This article discusses domestic violence. If you or someone you know is experiencing domestic violence or abuse, there are resources available.
- National Domestic Violence Hotline: 800-799-7233 or live chat here.
- The Ohio Domestic Violence Network has a list of local programs and shelters, available here. You can also call ODVN at 800-934-9840 or 614-781-9651 to get connected with resources in your area.
COLUMBUS, Ohio (WCMH) — Days after being arrested on charges he violated a protection order, Akron-area state Rep. Bob Young (R-Green) has been stripped of his committee chairmanship.
A spokesperson for the Ohio House Republican Caucus confirmed that House Speaker Jason Stephens removed Young from his role as chair of the House Pensions Committee, effectively immediately. Young has been replaced by Rep. Adam Mathews (R-Lebanon).
The demotion comes a day after Young was released from the Summit County Jail, where he was held since early Tuesday after being arrested two counties over. The Summit County Sheriff’s Office had issued a warrant for Young’s arrest Monday for violating a protection order related to a pending domestic violence case against him.
Young faces two counts of domestic violence and an assault charge for a July incident in which he is accused of hitting his wife and another guest at a party in early July. He was initially charged with disrupting public service communications, a fourth-degree felony, for throwing his wife’s phone in the pool to prevent her from dialing 911, but that charge has since been dismissed.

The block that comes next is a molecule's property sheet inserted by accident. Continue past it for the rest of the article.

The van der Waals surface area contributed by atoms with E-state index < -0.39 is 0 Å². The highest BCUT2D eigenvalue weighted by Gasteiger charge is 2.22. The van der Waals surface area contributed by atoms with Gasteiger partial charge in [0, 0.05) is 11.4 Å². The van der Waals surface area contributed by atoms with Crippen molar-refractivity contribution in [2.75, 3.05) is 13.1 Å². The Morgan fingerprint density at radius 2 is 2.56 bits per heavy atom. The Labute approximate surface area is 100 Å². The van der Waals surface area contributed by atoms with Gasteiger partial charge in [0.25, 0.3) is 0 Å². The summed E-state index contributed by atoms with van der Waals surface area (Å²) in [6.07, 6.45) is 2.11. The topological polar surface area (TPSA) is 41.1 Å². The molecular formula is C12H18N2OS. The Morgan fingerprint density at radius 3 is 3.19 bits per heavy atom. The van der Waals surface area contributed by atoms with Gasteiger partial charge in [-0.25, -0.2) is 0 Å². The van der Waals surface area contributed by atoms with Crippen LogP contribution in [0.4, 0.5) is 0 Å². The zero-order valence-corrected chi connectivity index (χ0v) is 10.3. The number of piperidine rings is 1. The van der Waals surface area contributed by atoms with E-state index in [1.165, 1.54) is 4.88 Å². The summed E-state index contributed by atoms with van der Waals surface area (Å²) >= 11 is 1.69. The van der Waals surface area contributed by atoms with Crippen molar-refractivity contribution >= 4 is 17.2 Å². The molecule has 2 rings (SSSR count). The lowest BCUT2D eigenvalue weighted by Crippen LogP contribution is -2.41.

His removal as chair of the pensions committee comes after northeast Ohio Democrats Rep. Tavia Galonski (D-Akron) and Rep. Casey Weinstein (D-Hudson) called on Stephens to do so. As pensions committee chair, Young received a $9,000 pay increase.
Stephens had previously called for Young to resign, although Young has publicly indicated he will not do so. Young has pleaded not guilty to the charges and was due in court Thursday afternoon. In a statement after the incident, Young asserted that his actions were not criminal and were the result of stress, alcohol and “undervaluing Christ.”